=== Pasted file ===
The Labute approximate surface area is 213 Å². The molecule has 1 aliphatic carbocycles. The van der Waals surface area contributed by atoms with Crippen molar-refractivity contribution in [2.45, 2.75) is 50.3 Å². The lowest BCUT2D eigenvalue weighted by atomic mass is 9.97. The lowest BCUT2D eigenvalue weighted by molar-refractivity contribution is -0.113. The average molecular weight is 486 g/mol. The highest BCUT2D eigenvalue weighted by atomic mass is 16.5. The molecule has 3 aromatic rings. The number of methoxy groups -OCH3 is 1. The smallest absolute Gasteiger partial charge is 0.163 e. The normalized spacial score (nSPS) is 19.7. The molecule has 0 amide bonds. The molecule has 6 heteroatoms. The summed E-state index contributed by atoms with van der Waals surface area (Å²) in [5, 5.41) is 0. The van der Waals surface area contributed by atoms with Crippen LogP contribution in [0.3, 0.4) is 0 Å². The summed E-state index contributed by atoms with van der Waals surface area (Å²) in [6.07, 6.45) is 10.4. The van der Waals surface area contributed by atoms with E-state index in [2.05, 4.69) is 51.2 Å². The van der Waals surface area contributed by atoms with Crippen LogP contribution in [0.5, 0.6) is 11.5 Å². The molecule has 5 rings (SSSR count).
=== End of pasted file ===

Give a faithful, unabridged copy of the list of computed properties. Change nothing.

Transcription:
The Labute approximate surface area is 213 Å². The molecule has 1 aliphatic carbocycles. The van der Waals surface area contributed by atoms with Crippen molar-refractivity contribution in [2.45, 2.75) is 50.3 Å². The lowest BCUT2D eigenvalue weighted by atomic mass is 9.97. The lowest BCUT2D eigenvalue weighted by molar-refractivity contribution is -0.113. The average molecular weight is 486 g/mol. The highest BCUT2D eigenvalue weighted by atomic mass is 16.5. The molecule has 3 aromatic rings. The number of methoxy groups -OCH3 is 1. The smallest absolute Gasteiger partial charge is 0.163 e. The normalized spacial score (nSPS) is 19.7. The molecule has 0 amide bonds. The molecule has 6 heteroatoms. The summed E-state index contributed by atoms with van der Waals surface area (Å²) in [5, 5.41) is 0. The van der Waals surface area contributed by atoms with Crippen LogP contribution in [0.3, 0.4) is 0 Å². The summed E-state index contributed by atoms with van der Waals surface area (Å²) in [6.07, 6.45) is 10.4. The van der Waals surface area contributed by atoms with E-state index in [2.05, 4.69) is 51.2 Å². The van der Waals surface area contributed by atoms with Crippen LogP contribution in [0.5, 0.6) is 11.5 Å². The molecule has 5 rings (SSSR count).